Back in the '80s, Betsy Bitch of the delicately named S&M-themed metal band Bitch gave zero fucks about other people's sensitivities. In an era of Vixens and Lita Fords, Bitch (both the band and the singer) was playing the hard-rock game entirely on her own terms. She was a badass, too, turning the tables on the hyper-sexualized nature of '80s metal and putting herself in the driving seat. Betsy Bitch was in control, and woe betide anyone who got in her way. This gig at the Whisky sees the inimitable frontwoman celebrate her birthday, as well as the 35th anniversary of the semi-classic Be My Slave album. Those are valid reasons to party with one of metal's unique characters. —Brett Callwood

thu 8/2

Ronnie Spector & the Ronettes

The Canyon Agoura Hills

Ronnie Spector's rock & roll heart has always shined brightly, even though her homicidal former producer-husband, Phil Spector, used to bury her fiery vocals in the 1960s in a syrupy glaze of glossy orchestration and layers of distancing reverb and echo. Later, her spouse kept her as a literal prisoner in his mansion in the early '70s before she finally escaped and resuscitated her long-delayed solo career. Unlike other pop singers of the '60s, Ronnie Spector embraced the spirit of punk rock on her 1999 EP, She Talks to Rainbows, which featured a duet with Joey Ramone and one of the most poignant versions of Johnny Thunders' eternally heartbreaking ballad “You Can't Put Your Arms Around a Memory.” The singer recounted much of her travails and triumphs in recent stage shows and a 1990 memoir, Be My Baby: How I Survived Mascara, Miniskirts and Madness. —Falling James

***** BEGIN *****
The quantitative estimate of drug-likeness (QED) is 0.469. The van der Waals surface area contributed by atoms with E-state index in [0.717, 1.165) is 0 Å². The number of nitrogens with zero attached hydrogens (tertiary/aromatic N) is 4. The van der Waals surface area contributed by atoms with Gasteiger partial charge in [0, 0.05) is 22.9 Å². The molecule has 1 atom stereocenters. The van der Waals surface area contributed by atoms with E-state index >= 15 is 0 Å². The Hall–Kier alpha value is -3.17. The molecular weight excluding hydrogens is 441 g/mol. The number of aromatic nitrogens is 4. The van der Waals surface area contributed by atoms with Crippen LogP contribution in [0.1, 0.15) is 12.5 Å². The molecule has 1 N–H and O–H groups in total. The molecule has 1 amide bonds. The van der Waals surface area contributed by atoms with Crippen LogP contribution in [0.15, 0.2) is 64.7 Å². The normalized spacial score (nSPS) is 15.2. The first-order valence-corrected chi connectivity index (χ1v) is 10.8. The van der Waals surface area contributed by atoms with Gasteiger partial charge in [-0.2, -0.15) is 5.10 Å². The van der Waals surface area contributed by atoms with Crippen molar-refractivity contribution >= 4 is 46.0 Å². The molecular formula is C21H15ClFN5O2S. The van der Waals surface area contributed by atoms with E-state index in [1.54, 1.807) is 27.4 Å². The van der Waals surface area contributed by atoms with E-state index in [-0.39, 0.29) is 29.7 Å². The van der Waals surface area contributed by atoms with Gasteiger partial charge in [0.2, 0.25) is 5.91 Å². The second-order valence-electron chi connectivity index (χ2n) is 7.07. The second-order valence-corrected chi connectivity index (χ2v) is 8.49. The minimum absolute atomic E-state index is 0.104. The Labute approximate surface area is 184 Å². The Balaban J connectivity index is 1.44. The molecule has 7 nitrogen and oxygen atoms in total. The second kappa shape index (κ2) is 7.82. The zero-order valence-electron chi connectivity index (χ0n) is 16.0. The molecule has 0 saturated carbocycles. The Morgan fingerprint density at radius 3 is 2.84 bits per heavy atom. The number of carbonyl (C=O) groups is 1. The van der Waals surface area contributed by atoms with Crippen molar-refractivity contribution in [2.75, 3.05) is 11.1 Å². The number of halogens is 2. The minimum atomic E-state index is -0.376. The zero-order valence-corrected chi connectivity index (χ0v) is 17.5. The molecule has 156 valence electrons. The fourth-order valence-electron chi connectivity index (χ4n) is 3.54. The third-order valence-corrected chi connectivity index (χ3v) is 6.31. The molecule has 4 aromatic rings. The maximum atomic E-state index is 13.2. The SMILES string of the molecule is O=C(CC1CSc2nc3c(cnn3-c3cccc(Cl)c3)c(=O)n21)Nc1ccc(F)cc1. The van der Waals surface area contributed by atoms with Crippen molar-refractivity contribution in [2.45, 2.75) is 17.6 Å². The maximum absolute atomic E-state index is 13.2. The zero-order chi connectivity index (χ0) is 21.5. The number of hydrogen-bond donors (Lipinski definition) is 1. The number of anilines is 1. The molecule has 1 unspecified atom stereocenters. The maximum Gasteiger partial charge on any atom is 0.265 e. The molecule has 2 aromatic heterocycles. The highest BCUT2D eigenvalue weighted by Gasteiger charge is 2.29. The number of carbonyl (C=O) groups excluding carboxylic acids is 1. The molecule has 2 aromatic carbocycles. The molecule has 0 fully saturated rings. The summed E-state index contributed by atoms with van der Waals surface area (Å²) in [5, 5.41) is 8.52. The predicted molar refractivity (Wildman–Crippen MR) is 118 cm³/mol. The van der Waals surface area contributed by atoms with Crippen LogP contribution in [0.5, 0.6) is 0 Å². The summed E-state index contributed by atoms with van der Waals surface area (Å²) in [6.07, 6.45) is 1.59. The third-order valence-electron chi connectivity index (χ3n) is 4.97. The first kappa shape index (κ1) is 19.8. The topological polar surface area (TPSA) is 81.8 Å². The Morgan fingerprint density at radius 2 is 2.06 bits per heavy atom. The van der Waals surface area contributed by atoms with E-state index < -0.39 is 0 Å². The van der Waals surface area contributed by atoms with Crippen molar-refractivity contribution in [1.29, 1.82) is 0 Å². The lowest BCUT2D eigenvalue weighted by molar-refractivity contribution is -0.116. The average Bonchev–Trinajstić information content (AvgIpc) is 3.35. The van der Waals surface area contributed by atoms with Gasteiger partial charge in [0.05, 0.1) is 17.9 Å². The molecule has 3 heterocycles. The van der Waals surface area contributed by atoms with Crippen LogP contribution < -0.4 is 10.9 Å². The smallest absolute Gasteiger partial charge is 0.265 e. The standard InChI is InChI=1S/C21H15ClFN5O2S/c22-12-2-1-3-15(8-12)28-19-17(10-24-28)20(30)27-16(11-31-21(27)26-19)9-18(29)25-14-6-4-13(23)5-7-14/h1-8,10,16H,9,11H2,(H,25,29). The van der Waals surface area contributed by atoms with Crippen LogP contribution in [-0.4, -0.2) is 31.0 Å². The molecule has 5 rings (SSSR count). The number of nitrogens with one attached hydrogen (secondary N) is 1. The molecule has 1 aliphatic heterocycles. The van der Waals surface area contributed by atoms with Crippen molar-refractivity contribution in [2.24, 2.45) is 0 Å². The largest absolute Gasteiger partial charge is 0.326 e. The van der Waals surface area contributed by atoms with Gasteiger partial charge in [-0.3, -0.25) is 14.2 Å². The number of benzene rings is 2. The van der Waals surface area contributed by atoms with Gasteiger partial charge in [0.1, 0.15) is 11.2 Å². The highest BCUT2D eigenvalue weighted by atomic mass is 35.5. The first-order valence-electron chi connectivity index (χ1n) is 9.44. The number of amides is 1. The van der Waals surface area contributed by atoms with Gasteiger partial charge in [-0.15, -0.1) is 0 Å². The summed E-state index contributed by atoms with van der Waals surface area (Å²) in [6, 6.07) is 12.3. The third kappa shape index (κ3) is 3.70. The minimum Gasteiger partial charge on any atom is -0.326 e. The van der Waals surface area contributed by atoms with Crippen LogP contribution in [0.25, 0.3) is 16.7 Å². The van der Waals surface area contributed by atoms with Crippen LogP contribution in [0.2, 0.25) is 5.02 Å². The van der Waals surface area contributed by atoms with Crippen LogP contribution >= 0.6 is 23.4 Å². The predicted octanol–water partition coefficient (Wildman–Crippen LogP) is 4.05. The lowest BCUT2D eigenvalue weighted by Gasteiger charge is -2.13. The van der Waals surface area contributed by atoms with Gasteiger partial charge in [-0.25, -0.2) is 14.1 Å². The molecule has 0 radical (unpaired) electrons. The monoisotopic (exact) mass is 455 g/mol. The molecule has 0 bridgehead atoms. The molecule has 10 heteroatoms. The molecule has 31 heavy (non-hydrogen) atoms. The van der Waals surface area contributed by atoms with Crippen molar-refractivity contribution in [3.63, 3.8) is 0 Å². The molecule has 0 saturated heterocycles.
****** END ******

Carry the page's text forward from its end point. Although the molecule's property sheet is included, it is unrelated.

Laura Jean Anderson; Credit: Kaia D'alora

Laura Jean Anderson; Credit: Kaia D'alora

Laura Jean Anderson

Levitt Pavilion at MacArthur Park

“I ain't a child of your God,” Laura Jean Anderson declares on her new single, “Silence Won't Help Me Now.” Inspired in part by the election of Trump, the song is a bold statement of affirmation and feminist defiance by the local singer, who was raised as a devout Mormon in Olympia, Washington. As powerful as Anderson's lyrics are, the song takes on even greater emotional heft through her soaring, unrestrained vocals. In her early days as a vocalist in L.A., Anderson belted out her original songs as an avenging country-rock angel who never came across as a meek sweetheart of the rodeo. More recently, however, on such captivating romantic ballads as “Love You Most,” her stylistic range encompasses indie rock and raw, unadulterated soul. This evening, Anderson croons a free set when she opens for GospelbeacH. —Falling James